Unless otherwise specified, average weekly hours data are for hourly and salaried employees only and exclude businesses that could not be classified to a North American Industry Classification System (NAICS) code.
All earnings data include overtime and exclude businesses that could not be classified to a NAICS code. Earnings data are based on gross taxable payroll before source deductions. Average weekly earnings are derived by dividing total weekly earnings by the number of employees.
Job Vacancy and Wage Survey
Beginning with the release of October 2020 data, preliminary monthly estimates from the Job Vacancy and Wage Survey (JVWS) are published on a monthly basis. These estimates provide more timely information on the number of job vacancies and the job vacancy rate by province and by industrial sector.
JVWS collection is done on a quarterly basis. The quarterly sample of business locations is allocated to the three collection months of the quarter, approximately balanced by province and by industrial sector across each of the three months. This allows both quarterly and monthly estimates to be produced.
The JVWS also provides comprehensive quarterly data on job vacancies by industrial sector and detailed occupation for Canada and the provinces, territories and economic regions; offered hourly wages; and job vacancy characteristics. Quarterly data for the second and third quarters of 2020 are unavailable because survey operations were temporarily suspended during the COVID-19 pandemic. More information about the concepts and use of data from the JVWS is available in the Guide to the Job Vacancy and Wage Survey (). 75-514-G
Preliminary monthly estimates are produced for job vacancies, job vacancy rates and payroll employment using available responses from business locations sampled in the corresponding reference month. The reference period for the JVWS is the first day of the respective month.
These preliminary monthly estimates are revised and finalized when the corresponding quarterly estimates are released or shortly thereafter. Users are encouraged to use the most up-to-date data available for each month.
JVWS estimates are not seasonally adjusted. Therefore, month-to-month and quarter-to-quarter comparisons should be interpreted with caution as they may reflect seasonal movements.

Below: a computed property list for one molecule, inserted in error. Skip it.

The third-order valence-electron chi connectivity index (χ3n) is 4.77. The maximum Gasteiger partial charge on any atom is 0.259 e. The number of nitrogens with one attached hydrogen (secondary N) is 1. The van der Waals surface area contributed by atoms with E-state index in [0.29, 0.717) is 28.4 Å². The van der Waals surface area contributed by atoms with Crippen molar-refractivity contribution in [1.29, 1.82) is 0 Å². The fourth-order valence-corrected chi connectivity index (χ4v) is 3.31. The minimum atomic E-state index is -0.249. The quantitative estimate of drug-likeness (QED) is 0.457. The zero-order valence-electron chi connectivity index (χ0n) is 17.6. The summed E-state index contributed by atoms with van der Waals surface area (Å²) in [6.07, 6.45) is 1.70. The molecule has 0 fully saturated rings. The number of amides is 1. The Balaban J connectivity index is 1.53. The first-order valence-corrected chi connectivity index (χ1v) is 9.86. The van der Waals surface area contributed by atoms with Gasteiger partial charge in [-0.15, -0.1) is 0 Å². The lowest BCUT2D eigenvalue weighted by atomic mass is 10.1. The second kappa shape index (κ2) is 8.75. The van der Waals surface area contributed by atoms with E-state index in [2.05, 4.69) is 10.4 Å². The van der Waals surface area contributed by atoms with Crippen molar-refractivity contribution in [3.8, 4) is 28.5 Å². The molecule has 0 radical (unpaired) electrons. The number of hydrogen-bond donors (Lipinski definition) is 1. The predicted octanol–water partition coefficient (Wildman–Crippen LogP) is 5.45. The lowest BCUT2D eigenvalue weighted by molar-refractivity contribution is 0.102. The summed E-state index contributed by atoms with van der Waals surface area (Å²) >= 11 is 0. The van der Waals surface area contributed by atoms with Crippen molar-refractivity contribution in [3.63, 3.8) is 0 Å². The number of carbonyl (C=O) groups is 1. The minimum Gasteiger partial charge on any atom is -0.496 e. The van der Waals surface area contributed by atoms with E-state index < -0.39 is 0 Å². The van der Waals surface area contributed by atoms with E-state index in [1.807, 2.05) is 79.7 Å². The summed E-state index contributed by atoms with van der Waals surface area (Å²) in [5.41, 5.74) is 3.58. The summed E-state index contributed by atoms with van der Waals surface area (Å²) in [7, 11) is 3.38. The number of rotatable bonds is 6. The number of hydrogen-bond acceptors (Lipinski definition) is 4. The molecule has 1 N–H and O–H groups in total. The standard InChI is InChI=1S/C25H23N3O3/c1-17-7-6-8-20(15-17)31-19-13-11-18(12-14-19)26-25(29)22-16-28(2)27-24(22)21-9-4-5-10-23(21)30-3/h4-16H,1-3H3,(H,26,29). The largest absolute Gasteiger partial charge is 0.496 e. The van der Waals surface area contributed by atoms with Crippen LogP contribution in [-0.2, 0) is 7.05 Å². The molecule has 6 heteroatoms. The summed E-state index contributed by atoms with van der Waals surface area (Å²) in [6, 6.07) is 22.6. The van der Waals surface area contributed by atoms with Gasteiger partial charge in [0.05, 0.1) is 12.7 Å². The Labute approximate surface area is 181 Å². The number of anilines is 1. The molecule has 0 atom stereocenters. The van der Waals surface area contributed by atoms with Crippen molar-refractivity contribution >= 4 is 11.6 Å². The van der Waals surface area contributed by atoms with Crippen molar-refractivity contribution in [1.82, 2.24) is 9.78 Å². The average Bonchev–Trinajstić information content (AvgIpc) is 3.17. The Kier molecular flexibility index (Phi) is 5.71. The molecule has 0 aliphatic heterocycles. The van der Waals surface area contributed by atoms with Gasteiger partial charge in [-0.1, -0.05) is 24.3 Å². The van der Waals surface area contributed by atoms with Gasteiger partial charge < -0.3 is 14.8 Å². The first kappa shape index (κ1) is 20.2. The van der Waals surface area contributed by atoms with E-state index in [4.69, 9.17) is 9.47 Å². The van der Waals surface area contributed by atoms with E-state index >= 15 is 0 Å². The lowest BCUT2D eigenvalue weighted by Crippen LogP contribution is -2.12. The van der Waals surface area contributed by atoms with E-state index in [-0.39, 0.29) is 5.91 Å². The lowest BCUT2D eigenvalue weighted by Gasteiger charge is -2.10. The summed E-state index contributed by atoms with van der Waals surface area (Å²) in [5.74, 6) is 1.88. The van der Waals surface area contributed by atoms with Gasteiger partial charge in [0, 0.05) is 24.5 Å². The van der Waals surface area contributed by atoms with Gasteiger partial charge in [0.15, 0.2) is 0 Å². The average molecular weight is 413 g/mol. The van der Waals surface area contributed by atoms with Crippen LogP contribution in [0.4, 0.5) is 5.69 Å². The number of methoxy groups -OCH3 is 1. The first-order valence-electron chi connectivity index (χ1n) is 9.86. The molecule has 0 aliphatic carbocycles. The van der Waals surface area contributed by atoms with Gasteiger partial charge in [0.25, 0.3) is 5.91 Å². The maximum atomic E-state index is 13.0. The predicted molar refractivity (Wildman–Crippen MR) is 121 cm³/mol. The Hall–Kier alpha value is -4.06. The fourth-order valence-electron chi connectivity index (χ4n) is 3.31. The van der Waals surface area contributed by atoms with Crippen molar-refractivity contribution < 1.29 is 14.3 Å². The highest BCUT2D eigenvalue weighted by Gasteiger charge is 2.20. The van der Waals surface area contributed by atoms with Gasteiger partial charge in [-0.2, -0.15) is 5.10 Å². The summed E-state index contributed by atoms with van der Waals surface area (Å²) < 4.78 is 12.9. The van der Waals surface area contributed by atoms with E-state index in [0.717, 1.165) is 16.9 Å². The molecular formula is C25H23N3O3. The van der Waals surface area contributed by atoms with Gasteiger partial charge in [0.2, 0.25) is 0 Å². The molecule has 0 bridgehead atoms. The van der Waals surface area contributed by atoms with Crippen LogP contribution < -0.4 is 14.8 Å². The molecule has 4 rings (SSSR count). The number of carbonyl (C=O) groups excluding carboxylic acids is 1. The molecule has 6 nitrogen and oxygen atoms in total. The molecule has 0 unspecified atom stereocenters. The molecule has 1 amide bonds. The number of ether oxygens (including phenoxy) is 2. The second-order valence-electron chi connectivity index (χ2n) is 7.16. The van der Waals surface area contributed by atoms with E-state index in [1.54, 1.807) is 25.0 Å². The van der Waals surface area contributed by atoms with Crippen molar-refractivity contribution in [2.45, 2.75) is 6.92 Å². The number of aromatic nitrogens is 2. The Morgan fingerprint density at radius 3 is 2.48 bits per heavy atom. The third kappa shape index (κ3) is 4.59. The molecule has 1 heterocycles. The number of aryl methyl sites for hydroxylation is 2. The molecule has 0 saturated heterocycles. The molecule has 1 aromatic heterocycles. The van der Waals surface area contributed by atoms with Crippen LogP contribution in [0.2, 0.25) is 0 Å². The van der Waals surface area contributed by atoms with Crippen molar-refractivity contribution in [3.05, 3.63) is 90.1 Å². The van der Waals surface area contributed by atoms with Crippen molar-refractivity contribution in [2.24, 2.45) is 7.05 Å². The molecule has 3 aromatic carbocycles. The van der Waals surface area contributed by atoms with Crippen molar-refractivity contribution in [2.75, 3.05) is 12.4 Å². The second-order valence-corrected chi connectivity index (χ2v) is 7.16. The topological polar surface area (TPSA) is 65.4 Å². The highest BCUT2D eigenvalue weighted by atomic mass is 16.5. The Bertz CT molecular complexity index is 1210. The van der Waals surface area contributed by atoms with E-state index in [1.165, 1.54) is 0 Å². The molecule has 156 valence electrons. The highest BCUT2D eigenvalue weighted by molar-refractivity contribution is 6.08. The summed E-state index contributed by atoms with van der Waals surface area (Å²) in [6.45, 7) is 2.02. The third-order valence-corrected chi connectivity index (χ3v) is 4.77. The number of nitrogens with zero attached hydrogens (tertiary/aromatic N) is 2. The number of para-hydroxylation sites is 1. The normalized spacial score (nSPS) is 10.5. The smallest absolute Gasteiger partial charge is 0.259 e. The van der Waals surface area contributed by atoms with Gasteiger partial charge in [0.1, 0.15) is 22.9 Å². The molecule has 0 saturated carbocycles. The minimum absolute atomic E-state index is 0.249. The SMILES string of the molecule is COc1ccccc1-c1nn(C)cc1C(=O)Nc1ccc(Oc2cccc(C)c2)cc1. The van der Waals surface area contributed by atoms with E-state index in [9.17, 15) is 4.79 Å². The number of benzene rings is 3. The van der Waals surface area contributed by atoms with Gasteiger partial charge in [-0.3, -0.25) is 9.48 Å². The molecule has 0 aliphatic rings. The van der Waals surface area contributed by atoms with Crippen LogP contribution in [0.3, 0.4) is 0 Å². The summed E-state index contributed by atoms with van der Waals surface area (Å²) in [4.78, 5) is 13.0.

While JVWS employment is calibrated to the SEPH, SEPH payroll employment and JVWS preliminary monthly employment figures may differ because of calibration grouping and differences in scope and reference period.
Real-time data tables
Real-time data tables 14-10-0357-01, 14-10-0358-01, 14-10-0331-01 and 14-10-0332-01 will be updated on September 13.
Data on payroll employment, earnings and hours, and job vacancies for July will be released on September 28.
More information about the concepts and use of the Survey of Employment, Payrolls and Hours is available in the Guide to the Survey of Employment, Payrolls and Hours (72-203-G).
The product "Earnings and payroll employment in brief: Interactive app" (14200001) is now available. This interactive data visualization application provides a comprehensive picture of the Canadian labour market using the most recent data from the Survey of Employment, Payrolls and Hours. The estimates are seasonally adjusted and available by province and largest industrial sector. Historical estimates going back 10 years are also included. The interactive application allows users to quickly and easily explore and personalize the information presented. Combine multiple provinces and industrial sectors to create your own labour market domains of interest.
For more information, or to enquire about the concepts, methods or data quality of this release, contact us (toll-free 1-800-263-1136; 514-283-8300; STATCAN.infostats-infostats.STATCAN@canada.ca) or Media Relations (613-951-4636; STATCAN.mediahotline-ligneinfomedias.STATCAN@canada.ca).